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Studio Ghibli's Magical Theme Park Will Now Open in 2022

The park will spirit visitors away into the Ghibli universe, featuring attractions from 'My Neighbour Totoro', 'Kiki's Delivery Service' and 'Howl's Moving Castle'.
By Sarah Ward
April 26, 2018
By Sarah Ward
April 26, 2018

Not content with crafting some of the most gorgeous films to ever grace cinema screens, Studio Ghibli has revealed further details about its latest piece of enchanting magic — the animation house's first theme park. Originally announced last year with a 2020 opening date, the space is now set to launch in 2022. And while that means pushing back your travel plans an extra two years, it's going to be more than worth the wait.

Initially described as a My Neighbour Totoro-focused park, the new Ghibli site will actually spirit visitors away to a whole realm dedicated to its considerable catalogue of movies. As well as Totoro-themed attractions — such as a replica of Satsuki and Mei's house, which already exists at the 200-hectare Expo Park site in Nagoya's Aichi Prefecture — the antique shop from Whisper of the Heart and Kiki's home from Kiki's Delivery Service will also form part of the space. Further, a village area will pay tribute to Princess Mononoke, and a section called the Big Ghibli Warehouse will feature play areas, exhibitions and cinemas. Meanwhile, Howl's Moving Castle will show up in several forms: in a building dedicated to the imaginary scientific elements from with the studio's films, and in the main gate structure.

Expect more nods to Ghibli's various features to follow, recreating other aspects from its three-decade-old body of work. If the end result is even half as wondrous as the studio's museum in Mitaka, a city on the western outskirts Tokyo, then fans are in for a treat. There, you can climb up to the building's rooftop garden to see one of the robots from Laputa: Castle in the Sky; watch exclusive shorts, including a sequel to My Neighbour Totoro; and touch a life-sized cat bus, which kids under 12 can climb and play on. Indeed, the museum is such a tourist attraction, you have to buy tickets over a month in advance — and experiencing the rush of folks in the merchandise-packed gift shop will make you feel like a susuwatari (Totoro's gorgeous little balls of floating soot).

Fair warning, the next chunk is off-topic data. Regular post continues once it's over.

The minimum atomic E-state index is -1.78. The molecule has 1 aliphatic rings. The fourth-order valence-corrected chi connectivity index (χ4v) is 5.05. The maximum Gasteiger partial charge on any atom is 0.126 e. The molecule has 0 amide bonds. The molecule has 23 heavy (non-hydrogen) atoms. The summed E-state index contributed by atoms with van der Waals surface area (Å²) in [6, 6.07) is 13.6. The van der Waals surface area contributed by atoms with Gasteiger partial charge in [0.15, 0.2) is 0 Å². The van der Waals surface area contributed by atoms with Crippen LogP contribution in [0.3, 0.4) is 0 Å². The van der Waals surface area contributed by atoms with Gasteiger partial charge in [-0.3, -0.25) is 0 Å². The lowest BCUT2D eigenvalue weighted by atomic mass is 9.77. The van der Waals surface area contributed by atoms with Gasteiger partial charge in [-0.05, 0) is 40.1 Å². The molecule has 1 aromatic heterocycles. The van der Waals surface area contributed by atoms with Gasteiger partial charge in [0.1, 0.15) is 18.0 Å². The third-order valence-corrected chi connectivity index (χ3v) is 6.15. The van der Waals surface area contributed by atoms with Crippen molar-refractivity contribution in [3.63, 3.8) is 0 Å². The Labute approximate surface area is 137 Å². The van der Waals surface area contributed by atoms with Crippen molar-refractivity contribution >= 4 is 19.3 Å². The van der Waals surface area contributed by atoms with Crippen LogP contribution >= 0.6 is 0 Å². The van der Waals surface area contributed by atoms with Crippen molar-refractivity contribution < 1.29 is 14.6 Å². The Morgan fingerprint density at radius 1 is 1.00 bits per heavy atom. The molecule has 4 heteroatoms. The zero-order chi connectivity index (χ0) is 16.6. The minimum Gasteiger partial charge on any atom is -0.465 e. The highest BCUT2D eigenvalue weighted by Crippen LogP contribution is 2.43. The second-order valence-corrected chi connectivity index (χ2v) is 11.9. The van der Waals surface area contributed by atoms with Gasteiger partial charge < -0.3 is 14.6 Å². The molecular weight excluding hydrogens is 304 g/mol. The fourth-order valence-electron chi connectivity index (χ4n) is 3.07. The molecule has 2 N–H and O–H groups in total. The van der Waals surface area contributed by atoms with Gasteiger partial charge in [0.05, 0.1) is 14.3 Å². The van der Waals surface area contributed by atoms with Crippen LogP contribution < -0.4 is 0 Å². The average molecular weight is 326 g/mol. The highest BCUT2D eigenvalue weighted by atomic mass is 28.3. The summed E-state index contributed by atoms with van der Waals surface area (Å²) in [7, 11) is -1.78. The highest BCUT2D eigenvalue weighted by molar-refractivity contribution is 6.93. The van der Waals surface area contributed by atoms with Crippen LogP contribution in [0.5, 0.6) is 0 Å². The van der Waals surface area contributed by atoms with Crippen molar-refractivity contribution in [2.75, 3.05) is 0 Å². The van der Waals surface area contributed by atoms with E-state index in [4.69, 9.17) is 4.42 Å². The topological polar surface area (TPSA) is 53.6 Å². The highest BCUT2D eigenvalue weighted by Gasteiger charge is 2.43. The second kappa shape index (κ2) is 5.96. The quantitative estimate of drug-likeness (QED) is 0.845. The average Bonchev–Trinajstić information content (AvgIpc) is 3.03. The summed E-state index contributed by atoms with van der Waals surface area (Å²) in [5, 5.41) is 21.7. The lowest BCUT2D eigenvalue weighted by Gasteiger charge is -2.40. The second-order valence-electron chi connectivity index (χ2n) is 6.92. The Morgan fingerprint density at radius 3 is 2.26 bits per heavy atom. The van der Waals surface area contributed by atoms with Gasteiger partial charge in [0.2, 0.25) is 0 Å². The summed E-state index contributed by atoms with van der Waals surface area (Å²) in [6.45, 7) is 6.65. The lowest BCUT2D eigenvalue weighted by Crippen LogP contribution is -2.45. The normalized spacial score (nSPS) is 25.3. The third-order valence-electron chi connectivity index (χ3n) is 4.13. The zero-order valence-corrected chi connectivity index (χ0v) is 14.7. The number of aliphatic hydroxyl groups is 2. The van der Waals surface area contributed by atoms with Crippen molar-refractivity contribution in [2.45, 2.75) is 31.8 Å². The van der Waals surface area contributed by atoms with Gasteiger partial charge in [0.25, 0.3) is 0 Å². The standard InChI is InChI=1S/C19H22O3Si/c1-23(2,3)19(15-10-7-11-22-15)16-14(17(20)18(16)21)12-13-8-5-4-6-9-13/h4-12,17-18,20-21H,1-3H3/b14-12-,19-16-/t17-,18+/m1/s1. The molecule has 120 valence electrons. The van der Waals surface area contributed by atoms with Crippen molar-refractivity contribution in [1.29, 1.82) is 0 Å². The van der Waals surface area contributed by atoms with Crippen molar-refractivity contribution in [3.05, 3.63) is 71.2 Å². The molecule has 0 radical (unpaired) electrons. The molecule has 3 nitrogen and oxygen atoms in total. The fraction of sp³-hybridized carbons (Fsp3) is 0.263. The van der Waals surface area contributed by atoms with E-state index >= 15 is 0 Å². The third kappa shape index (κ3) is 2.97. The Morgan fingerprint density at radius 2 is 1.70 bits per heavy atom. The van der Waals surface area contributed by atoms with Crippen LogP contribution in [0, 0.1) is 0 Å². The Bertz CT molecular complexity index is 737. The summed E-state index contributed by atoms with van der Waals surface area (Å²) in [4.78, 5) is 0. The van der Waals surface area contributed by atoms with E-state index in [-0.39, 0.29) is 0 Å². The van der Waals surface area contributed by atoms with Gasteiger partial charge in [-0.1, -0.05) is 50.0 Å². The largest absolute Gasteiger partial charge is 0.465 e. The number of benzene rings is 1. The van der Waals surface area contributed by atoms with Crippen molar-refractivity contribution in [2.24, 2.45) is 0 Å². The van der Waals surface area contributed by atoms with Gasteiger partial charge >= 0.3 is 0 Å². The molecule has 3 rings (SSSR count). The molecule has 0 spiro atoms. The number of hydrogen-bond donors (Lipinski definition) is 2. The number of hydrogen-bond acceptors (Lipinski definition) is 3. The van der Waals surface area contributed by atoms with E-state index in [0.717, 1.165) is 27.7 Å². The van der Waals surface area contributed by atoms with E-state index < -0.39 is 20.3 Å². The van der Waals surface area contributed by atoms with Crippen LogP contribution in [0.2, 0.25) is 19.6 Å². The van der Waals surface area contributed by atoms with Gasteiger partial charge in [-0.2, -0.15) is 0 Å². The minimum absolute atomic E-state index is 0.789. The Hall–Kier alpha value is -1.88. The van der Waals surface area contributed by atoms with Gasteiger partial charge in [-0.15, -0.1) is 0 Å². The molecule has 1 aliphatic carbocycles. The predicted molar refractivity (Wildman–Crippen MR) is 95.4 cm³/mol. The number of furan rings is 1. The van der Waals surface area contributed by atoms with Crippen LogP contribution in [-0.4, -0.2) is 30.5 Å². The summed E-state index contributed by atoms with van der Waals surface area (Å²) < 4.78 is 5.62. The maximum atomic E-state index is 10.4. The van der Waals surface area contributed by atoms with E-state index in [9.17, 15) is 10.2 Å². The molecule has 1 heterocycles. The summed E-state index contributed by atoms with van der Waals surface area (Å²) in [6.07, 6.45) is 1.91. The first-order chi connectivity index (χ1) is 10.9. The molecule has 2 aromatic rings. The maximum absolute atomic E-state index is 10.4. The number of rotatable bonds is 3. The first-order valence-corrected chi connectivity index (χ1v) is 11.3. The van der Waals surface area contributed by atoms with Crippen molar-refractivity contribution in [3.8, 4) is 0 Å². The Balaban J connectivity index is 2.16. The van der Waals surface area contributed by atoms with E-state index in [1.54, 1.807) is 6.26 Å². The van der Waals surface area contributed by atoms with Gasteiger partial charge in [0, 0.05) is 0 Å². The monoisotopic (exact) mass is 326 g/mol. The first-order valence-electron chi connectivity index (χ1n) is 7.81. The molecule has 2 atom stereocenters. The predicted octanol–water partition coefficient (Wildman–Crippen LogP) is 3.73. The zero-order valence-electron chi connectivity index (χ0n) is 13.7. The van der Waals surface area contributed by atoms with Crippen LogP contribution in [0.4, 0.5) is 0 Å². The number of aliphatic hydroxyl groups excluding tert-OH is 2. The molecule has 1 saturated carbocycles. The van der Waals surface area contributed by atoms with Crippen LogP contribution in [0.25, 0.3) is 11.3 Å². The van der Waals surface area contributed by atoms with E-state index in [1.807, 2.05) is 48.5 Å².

Incorporated into the existing parklands, the theme park will be heavy on greenery and the natural surroundings, which matches the environmental messaging that plays a prominent part in Ghibli's movies. The site will also encourage "enjoying walking", according to the draft concept outline, while aiming to offer "a one-of-a-kind park loved by more people". We don't think either will be difficult.

Via Japan Times. Images: Aichi Prefecture.

Published on April 26, 2018 by Sarah Ward
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